As a follow-up to yesterday's post about Detroit Diesel efficiency breakthroughs, I went digging around the 'net looking for specifics. I didn't find any, but I did stumble across the company's patent for reducing engine wear. The technique uses a combination of hydrocarbon fuel, water, and a surfactant to neutralize corrosion caused by exhaust gas recirculation (EGR). It's also possible to increase the cetane number of the injected fuel, depending on what compounds are present in the injected fuel mixture. I've heard of using water to remove carbon deposits from an engine, but obviously this takes it to another level. Despite the fact that this innovation is claimed to reduce measured wear in a mere 1000 hours of operation, it's probably not likely to see passenger car or light truck use because there's simply not many problems related to diesel engine wear in those markets.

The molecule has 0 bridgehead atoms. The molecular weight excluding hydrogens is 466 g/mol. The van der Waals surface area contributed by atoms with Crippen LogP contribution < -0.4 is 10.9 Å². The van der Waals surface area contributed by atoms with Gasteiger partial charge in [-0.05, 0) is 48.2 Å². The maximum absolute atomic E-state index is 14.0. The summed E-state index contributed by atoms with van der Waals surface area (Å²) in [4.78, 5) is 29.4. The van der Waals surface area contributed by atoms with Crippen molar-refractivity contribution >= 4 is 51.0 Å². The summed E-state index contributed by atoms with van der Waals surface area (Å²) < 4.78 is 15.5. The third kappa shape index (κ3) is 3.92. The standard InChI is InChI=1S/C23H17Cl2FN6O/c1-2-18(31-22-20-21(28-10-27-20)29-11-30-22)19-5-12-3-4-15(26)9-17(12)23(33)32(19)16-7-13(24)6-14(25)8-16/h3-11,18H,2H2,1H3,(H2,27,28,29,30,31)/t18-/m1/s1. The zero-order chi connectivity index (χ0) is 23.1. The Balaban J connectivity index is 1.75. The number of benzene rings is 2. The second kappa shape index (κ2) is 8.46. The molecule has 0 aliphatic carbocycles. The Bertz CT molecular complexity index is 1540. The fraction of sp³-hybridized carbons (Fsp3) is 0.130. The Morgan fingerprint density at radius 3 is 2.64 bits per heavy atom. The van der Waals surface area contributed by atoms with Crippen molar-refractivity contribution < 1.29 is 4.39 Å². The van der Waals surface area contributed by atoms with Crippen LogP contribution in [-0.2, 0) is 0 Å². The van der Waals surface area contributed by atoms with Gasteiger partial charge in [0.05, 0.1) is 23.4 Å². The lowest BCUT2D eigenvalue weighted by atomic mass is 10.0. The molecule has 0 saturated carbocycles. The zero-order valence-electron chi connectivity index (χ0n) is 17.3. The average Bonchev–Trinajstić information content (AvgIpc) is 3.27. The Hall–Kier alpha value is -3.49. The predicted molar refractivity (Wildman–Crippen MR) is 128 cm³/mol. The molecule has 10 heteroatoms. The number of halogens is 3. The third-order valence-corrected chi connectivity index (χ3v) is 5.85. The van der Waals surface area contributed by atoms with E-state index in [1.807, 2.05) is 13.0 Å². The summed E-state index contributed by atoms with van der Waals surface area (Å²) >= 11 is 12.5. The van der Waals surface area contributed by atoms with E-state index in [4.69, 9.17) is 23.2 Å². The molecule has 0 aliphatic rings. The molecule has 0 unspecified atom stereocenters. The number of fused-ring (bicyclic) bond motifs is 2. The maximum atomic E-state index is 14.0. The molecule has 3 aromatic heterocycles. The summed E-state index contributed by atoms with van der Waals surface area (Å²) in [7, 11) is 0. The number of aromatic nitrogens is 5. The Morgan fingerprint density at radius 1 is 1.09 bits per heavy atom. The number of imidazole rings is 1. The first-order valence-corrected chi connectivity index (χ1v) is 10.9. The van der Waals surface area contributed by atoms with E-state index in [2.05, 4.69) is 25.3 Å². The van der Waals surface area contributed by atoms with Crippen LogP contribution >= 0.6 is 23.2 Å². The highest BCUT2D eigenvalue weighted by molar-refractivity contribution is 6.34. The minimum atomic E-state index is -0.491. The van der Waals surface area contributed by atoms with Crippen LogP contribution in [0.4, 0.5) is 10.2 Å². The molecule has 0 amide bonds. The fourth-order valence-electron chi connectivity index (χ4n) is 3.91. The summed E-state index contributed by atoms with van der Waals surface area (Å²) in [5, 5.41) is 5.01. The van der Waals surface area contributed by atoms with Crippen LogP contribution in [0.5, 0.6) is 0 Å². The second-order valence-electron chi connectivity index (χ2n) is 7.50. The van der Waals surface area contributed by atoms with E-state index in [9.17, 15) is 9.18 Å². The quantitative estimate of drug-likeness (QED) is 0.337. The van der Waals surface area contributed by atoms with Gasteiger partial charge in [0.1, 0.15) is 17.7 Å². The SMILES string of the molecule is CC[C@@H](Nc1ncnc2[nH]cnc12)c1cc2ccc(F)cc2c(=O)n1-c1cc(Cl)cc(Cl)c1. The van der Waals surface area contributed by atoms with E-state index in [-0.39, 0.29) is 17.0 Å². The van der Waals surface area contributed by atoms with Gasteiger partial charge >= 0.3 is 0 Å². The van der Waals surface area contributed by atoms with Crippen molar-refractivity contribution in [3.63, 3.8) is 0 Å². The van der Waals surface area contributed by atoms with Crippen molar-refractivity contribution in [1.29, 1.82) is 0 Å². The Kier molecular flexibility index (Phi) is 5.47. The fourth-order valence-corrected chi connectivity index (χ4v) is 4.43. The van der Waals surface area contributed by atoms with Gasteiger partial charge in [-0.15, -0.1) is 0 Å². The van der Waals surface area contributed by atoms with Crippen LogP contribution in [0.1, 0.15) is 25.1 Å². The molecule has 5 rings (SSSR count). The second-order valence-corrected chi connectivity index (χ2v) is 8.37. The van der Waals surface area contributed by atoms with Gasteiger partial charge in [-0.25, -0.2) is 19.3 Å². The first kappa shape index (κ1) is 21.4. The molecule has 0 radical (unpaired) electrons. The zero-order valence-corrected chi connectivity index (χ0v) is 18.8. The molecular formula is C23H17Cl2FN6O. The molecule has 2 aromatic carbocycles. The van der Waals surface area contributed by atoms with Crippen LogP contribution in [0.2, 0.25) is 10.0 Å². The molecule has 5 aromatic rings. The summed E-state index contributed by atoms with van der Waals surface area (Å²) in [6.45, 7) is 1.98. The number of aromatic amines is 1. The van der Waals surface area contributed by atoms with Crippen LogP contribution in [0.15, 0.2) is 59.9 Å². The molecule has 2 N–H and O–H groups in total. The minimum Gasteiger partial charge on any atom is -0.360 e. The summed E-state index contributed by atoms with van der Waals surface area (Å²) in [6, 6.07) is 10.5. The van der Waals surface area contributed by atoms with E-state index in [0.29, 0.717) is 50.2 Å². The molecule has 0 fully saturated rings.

Related post: Detroit Diesel announces efficiency improvement



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